Verse > Anthologies > T. H. Ward, ed. > The English Poets > Vol. V. Browning to Rupert Brooke
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Thomas Humphry Ward, ed.  The English Poets.  1880–1918.
Vol. V. Browning to Rupert Brooke
 
Extracts from Atalanta in Calydon: Love at Sea
By Algernon Charles Swinburne (1837–1909)
 
WE are in love’s land to-day;
    Where shall we go?
Love, shall we start or stay,
    Or sail or row?
There ’s many a wind and way,        5
And never a May but May;
We are in love’s hand to-day;
    Where shall we go?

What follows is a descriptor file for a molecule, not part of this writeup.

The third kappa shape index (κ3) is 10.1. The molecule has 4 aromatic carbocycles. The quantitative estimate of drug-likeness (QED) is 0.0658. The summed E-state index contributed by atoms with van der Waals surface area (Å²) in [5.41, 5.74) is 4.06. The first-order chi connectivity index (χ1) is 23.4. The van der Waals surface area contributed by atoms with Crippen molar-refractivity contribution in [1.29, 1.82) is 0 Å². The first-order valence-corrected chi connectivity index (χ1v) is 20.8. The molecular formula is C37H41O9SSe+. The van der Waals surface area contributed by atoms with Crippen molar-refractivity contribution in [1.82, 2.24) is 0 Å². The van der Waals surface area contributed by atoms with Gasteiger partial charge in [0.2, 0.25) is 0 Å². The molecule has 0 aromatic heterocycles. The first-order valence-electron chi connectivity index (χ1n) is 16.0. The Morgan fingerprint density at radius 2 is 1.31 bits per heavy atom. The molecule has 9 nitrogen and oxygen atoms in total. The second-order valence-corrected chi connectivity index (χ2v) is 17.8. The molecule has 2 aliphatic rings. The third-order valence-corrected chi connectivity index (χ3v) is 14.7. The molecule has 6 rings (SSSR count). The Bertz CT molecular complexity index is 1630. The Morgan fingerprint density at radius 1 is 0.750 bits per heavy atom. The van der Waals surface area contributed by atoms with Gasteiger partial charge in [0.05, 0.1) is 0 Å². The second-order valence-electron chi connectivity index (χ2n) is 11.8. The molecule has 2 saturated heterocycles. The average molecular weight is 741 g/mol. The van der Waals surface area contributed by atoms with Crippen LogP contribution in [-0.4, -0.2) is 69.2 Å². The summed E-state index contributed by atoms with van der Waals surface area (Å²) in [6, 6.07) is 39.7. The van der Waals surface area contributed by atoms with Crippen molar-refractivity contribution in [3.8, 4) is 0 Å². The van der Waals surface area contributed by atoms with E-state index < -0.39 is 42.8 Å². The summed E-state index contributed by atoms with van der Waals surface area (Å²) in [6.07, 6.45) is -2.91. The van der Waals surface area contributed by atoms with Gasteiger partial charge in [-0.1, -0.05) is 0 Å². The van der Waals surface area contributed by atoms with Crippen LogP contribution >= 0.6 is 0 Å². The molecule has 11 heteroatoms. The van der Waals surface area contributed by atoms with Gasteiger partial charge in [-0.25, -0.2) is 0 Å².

Our land-wind is the breath
Of sorrows kissed to death        10
  And joys that were;
Our ballast is a rose;
Our way lies where God knows
  And love knows where.
    We are in love’s hand to-day—        15
 
Our seamen are fledged Loves,
Our masts are bills of doves,
  Our decks fine gold;
Our ropes are dead maids’ hair,
Our stores are love-shafts fair        20
  And manifold.
    We are in love’s land to-day—
 
Where shall we land you, sweet?
On fields of strange men’s feet,
  Or fields near home?        25
Or where the fire-flowers blow,
Or where the flowers of snow
  Or flowers of foam?
    We are in love’s hand to-day—
 
Land me, she says, where love        30
Shows but one shaft, one dove,
  One heart, one hand.
—A shore like that, my dear,
Lies where no man will steer,
  No maiden land.        35
 
 
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